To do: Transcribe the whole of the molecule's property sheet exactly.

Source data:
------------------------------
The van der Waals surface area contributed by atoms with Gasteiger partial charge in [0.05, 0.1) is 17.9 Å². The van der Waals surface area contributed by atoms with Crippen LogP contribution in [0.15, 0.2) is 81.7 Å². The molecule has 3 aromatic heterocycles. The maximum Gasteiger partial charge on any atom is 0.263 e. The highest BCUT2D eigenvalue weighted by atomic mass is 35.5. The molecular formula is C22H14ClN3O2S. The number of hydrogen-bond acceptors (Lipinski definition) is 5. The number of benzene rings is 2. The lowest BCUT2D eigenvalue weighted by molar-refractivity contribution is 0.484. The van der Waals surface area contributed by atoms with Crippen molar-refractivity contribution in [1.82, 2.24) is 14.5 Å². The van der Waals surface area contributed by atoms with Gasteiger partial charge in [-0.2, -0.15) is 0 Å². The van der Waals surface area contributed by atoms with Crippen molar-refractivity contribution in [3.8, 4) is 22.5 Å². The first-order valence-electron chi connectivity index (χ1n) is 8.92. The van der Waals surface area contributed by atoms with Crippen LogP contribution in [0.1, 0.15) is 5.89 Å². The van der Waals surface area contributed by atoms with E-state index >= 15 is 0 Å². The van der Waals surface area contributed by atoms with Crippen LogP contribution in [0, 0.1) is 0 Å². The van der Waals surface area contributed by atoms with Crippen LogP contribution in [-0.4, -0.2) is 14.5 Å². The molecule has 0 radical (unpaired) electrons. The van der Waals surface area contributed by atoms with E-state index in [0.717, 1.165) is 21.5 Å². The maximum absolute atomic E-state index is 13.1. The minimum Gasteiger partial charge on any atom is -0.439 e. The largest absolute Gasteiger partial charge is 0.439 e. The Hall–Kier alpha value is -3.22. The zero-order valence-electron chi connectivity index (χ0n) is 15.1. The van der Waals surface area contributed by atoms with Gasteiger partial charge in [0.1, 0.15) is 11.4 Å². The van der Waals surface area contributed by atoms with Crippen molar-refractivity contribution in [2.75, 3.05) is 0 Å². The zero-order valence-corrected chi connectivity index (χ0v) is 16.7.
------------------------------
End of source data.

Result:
The van der Waals surface area contributed by atoms with Gasteiger partial charge in [0.05, 0.1) is 17.9 Å². The van der Waals surface area contributed by atoms with Crippen LogP contribution in [0.15, 0.2) is 81.7 Å². The molecule has 3 aromatic heterocycles. The maximum Gasteiger partial charge on any atom is 0.263 e. The highest BCUT2D eigenvalue weighted by atomic mass is 35.5. The molecular formula is C22H14ClN3O2S. The number of hydrogen-bond acceptors (Lipinski definition) is 5. The number of benzene rings is 2. The lowest BCUT2D eigenvalue weighted by molar-refractivity contribution is 0.484. The van der Waals surface area contributed by atoms with Crippen molar-refractivity contribution in [1.82, 2.24) is 14.5 Å². The van der Waals surface area contributed by atoms with Gasteiger partial charge in [-0.2, -0.15) is 0 Å². The van der Waals surface area contributed by atoms with Crippen molar-refractivity contribution in [3.8, 4) is 22.5 Å². The first-order valence-electron chi connectivity index (χ1n) is 8.92. The van der Waals surface area contributed by atoms with Crippen LogP contribution in [0.1, 0.15) is 5.89 Å². The van der Waals surface area contributed by atoms with E-state index >= 15 is 0 Å². The van der Waals surface area contributed by atoms with Crippen LogP contribution in [0, 0.1) is 0 Å². The van der Waals surface area contributed by atoms with Crippen LogP contribution in [-0.4, -0.2) is 14.5 Å². The molecule has 0 radical (unpaired) electrons. The van der Waals surface area contributed by atoms with E-state index in [0.717, 1.165) is 21.5 Å². The maximum absolute atomic E-state index is 13.1. The minimum Gasteiger partial charge on any atom is -0.439 e. The largest absolute Gasteiger partial charge is 0.439 e. The Hall–Kier alpha value is -3.22. The zero-order valence-electron chi connectivity index (χ0n) is 15.1. The van der Waals surface area contributed by atoms with Gasteiger partial charge in [0.1, 0.15) is 11.4 Å². The van der Waals surface area contributed by atoms with Crippen molar-refractivity contribution in [2.75, 3.05) is 0 Å². The zero-order valence-corrected chi connectivity index (χ0v) is 16.7.